Modernity and morality in Habermas's discourse ethics

Inquiry: An Interdisciplinary Journal of Philosophy 43 (3):319 – 340 (2000)
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Abstract

Discourse ethics is originally conceived as a programme of philosophical justification of morality. This depends on the formal derivation of the moral principle (U) from non-moral principles. The moral theory is supposed to fall out of a pragmatic theory of meaning. The original programme plays a central role in Habermas's social theory: the moral theory, if true, provides good evidence for the more general theory of modernization. But neither Habermas nor his followers have succeeded in providing a formal derivation. This essay shows how and why Habermas's proposed derivation is impossible. As if aware of the lacuna, Habermas has recently suggested that (U) can be derived by 'abduction' rather than deduction. The proposal draws heavily on modernization theory; hence the only justification for (U) now available to him rests on premises drawn from that theory. The original programme of the justification of morality has thus given way to the weaker programme of the philosophical elucidation of morality. Further, since Habermas's moral theory is no longer justified independently of modernization theory, but at least partly by it, the moral theory cannot without circularity provide evidence for the modernization theory.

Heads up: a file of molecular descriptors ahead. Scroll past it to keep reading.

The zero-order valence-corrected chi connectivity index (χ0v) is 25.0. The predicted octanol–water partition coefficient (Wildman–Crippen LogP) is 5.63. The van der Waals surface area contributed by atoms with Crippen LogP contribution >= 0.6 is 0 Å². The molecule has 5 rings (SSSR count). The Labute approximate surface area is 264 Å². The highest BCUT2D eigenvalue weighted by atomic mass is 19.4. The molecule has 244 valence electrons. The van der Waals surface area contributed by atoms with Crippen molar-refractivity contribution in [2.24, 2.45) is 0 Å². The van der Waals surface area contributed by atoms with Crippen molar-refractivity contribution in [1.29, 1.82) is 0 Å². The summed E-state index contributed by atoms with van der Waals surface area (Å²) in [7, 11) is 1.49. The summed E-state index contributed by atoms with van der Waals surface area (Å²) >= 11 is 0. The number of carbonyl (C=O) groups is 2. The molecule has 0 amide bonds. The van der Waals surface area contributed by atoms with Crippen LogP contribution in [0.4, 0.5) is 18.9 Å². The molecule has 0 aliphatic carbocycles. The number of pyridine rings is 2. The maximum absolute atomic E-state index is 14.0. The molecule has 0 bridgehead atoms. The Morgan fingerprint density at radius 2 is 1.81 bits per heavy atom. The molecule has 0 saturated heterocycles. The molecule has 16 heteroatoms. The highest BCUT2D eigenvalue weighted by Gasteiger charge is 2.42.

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James Gordon Finlayson
University of Sussex

References found in this work

Discourse and the moral point of view: Deriving a dialogical principle of universalization.William Rehg - 1991 - Inquiry: An Interdisciplinary Journal of Philosophy 34 (1):27 – 48.

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